The name daisy refers to a number of different species in the Aster family, most commonly those with white petals surrounding a dark centre. Petals can also be yellow or pink in colour. Bellis perrenis flowers are sometimes callled pomponettes, as they resemble small red, yellow, white or pink pin-cushions. Daisies are popular during Easter-time for traditional arrangements.
Daisies are all grown in the field. In Australia they are grown close to the capital cities, particularly in Victoria (Dandenong Ranges and Mornington Peninsula) due to its relatively cool climate with low humidity and the hills west of Sydney.
Types: Pinchushions (Bellis), Easter Daisy, Marguerite Daisy
What to look for
- One to two flowers per bunch should be fully open and the rest half-open.
- Round flowers with tightly packed petals.
- Foliage should be firm and green, with no sign of yellowing.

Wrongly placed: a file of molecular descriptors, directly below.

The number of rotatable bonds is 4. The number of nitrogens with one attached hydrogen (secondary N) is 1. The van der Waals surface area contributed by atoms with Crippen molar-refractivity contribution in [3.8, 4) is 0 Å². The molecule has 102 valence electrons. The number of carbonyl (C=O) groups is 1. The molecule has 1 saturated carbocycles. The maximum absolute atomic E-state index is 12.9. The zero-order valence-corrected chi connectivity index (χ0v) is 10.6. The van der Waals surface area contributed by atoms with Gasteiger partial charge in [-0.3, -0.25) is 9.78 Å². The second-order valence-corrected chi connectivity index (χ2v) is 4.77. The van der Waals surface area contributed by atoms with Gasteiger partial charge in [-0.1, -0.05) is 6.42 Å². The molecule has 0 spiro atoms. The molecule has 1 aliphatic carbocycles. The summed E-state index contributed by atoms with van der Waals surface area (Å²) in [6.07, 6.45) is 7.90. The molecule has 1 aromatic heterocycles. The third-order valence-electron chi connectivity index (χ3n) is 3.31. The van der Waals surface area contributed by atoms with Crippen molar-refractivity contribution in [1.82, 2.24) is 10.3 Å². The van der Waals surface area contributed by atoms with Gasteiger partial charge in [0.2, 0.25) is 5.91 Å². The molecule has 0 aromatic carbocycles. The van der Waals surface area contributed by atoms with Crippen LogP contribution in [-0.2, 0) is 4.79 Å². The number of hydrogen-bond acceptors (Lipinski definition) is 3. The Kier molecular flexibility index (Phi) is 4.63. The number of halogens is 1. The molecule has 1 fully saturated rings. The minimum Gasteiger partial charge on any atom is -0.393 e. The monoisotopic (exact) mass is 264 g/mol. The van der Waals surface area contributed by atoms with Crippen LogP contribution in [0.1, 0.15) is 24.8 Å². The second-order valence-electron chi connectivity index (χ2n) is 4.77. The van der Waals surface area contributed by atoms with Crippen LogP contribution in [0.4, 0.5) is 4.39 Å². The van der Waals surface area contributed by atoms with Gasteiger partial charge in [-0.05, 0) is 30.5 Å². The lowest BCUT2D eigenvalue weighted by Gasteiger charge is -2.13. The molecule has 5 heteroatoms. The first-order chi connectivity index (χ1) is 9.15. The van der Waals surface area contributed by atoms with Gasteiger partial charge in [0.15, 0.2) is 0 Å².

- Keep cool! Never place in full sun.
- Break bunches apart.
- Strip leaves from the bottom half of each stem and wash stems thoroughly.
- Recut at least 2 cm off each stem and place in cold water.
- Use a preservative as this will keep flowers looking fresh.
- Replace vase water with fresh preservative every day.
Interesting Facts about this Flower
Daisies have a long history. Beautiful gold hairpins, each ending in a daisy-like ornament were found when the Minoan palace on the Island of Crete was excavated. They are believed to be more than 4000 years old. Egyptian ceramics are also decorated with daisies. The Assyrians crushed daisies and mixed them with oil to turn grey hair dark again.
Botanical Name: Bellis perrenis, Aster sp, Tanecetum coccineum, Chrysanthemum frutescens.
Common Names: Easter Daisy (Aster sp), Marguerite Daisy (C. frutescens), Pincushions (Bellis sp)
Stem Length: 30 to 60 cm
Country of Origin: Europe
Available Colours: Pink, White, Yellow